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Creating and Following Paths

One advantage of a characterized drivetrain is that it more effectively drives the robot to a precise location. This makes following autonomous paths a more viable option. All we need to do is tell the robot a specific path to follow and the robot will drive the path pretty accurately.

But how do we specify these paths? We use the Trajectory class along with WPILib's Pathweaver tool. For a more detailed description of how to use this class, check out WPIlib's documentation.

Let's write some autonomous code!


The Trajectory class creates a smooth path through a list of states. Each state contains information such as the position on the field, time elapsed, velocity, acceleration, pose, and the curvature of the path. Once you have built your paths using Pathweaver, you can use the fromPathweaverJson() method from TrajectoryUtil to create a Trajectory from the built path. This will be the primary way in which we create our Trajectory objects.

If you want to create a trajectory given a list of points, you can use the TrajectoryGenerator class. There are many ways to generate a trajectory using this option, but I will only highlight the generateTrajectory() method which uses a list of waypoints and a TrajectoryConfig object. For the TrajectoryConfig, there are several constraints we can add. As an example, let's set the maximum speed, maximum acceleration, kinematics, voltage constraint, and whether or not the paths are inverted.

TrajectoryConfig config = new TrajectoryConfig(maxSpeed, maxAcceleration);
config.setKinematics(/* Your kinematics object */);
DifferentialDriveVoltageConstraint voltConstraint = new DifferentialDriveVoltageConstraint(/* Your SimpleMotorFeedForward Object */, /* Your kinematics object */, maximumVoltage);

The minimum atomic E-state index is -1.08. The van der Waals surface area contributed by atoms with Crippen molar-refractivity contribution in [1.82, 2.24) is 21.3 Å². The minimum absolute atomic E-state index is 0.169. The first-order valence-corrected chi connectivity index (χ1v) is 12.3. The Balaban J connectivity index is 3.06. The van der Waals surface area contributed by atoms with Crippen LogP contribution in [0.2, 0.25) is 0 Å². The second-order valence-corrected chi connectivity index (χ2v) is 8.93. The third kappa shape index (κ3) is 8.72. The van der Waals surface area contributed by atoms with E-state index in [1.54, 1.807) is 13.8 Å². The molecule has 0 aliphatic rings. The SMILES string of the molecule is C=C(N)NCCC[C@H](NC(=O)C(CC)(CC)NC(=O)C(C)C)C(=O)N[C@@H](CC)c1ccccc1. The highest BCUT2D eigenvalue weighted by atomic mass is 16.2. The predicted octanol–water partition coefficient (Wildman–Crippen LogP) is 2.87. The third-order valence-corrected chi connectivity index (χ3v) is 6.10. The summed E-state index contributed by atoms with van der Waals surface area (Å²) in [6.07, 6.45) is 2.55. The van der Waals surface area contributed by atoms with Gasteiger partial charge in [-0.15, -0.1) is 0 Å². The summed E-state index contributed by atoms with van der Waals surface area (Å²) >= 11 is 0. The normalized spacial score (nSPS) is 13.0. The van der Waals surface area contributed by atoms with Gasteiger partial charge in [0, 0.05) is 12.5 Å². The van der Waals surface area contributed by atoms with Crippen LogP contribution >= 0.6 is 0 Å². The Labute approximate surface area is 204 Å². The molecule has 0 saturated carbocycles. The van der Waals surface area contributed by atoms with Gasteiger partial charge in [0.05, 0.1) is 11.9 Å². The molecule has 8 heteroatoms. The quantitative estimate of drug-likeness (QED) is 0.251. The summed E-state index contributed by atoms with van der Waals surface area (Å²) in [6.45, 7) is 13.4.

// For the SimpleMotorFeedForward Object, construct a new object using the average of the kVolts, the average of the kV, and the average of the kA values.

List<Pose2d> waypoints = new List<Pose2d>();
/* Add your waypoints here, starting with the beginning of the path */
Trajectory trajectory = TrajectoryGenerator.generateTrajectory‚Äč(waypoints, config);

Pathweaver Tool

We can use the Pathweaver tool to create waypoints and curves. You can find instructions for using the tool here.

Following Pathweaver Paths

There are three steps to an autonomous path command:

  1. Load the odometry so that the robot's position is at the start of the path.

  2. Create a RamseteCommand to follow the trajectory. The RamseteCommand takes the following arguments:

    • The trajectory to follow.

    • A Supplier<Pose2d> that gives the current pose of the robot. See here if you are unfamiliar with Suppliers.

    • A RamseteController object.

    • Your kinematics object.

    • A Biconsumer<Double, Double> representing your command that drives the robot given left and right speeds in m/s. This will be your characterized drive method. See here if you are unfamiliar with Biconsumers.

    • The subsystems that will be required. This will probably just be the drivetrain.

  3. Stop the robot.

It is highly recommended that you use the andThen() method from the Command class to schedule these processes.

That's it! Pathweaver is a powerful and simple tool that lets you do incredible things. You could create a command group to turn on a feeder mechanism, drive a trajectory, align to a target, run a shooter mechanism, and drive to pick up more game elements.